Friday, October 01, 2004

If you open up your copy of Goethe's Theory of Colours, you read this:

I am not too proud of my achievements as a poet. Excellent creative writers lived in my time, even more brilliant ones before me, and there will always exist some after my time. But that I am the only one in my century who knows the truth about the theory of colours - that is which I am proud of and which gives me a feeling of superiority over many!

The author of Faust was looking for immortality in his scientific excavations. Goethe's work in this book has small practical value today but the case can be made that it is Art not Science. Goethe practically invented a new way of looking at the world. He wasn't looking at a way to reduce or explain Colour so much as to impose or discover patterns about our own subjective experience.

This old Physics Today article calls it "exploratory experimentation" Goethe drew conections between what was seen and produced a color circle for the senses.

In some sense it reminds me of the stuff that Murray Gell-Mann did preceding the discovery of quarks. He arranged every known particle into a pattern and called it The Eight-fold way (the reference was lifted from Buddhism) But the pattern was broken and so Gell-Mann predicted another particle (the omega) would soon be discovered, and it was.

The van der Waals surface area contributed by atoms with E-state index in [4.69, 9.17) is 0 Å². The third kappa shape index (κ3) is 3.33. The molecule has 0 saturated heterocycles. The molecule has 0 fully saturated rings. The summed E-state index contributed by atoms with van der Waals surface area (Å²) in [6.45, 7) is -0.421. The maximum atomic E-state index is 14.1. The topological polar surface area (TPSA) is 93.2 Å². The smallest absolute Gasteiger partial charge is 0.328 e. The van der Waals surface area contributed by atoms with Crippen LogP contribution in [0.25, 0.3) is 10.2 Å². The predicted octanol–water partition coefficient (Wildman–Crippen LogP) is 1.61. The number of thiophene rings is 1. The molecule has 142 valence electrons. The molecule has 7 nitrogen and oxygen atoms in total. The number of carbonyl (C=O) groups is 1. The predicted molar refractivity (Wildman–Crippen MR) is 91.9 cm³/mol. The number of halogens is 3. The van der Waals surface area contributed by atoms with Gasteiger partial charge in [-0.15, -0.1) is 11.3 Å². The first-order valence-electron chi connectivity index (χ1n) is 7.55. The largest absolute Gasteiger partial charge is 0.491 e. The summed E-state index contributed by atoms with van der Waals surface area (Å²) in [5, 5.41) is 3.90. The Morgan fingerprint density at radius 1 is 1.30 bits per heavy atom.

It reminds me too of the strange cosmology of Edgar Allan Poe. I think of Poe as that teller of creepy tales, The Cask of Amontillado being my own dark favorite. But Poe believed his most important work, the work that would outlast him would be his rambling prose poem, Eureka: An Essay on the Material and Spiritual Universe.

IT is with humility really unassumed — it is with a sentiment even of awe — that I pen the opening sentence of this work; for of all conceivable subjects, I approach the reader with the most solemn, the most comprehensive, the most difficult, the most august.

What terms shall I find sufficiently simple in their sublimity — sufficiently sublime in their simplicity — for the mere enunciation of my theme?

I design to speak of the Physical, Metaphysical and Mathematical — of the Material and Spiritual Universe; of its Essence, its Origin, its Creation, its Present Condition, and its Destiny. I shall be so rash, moreover, as to challenge the conclusions, and thus, in effect, to question the sagacity, of many of the greatest and most justly reverenced of men.

No comments: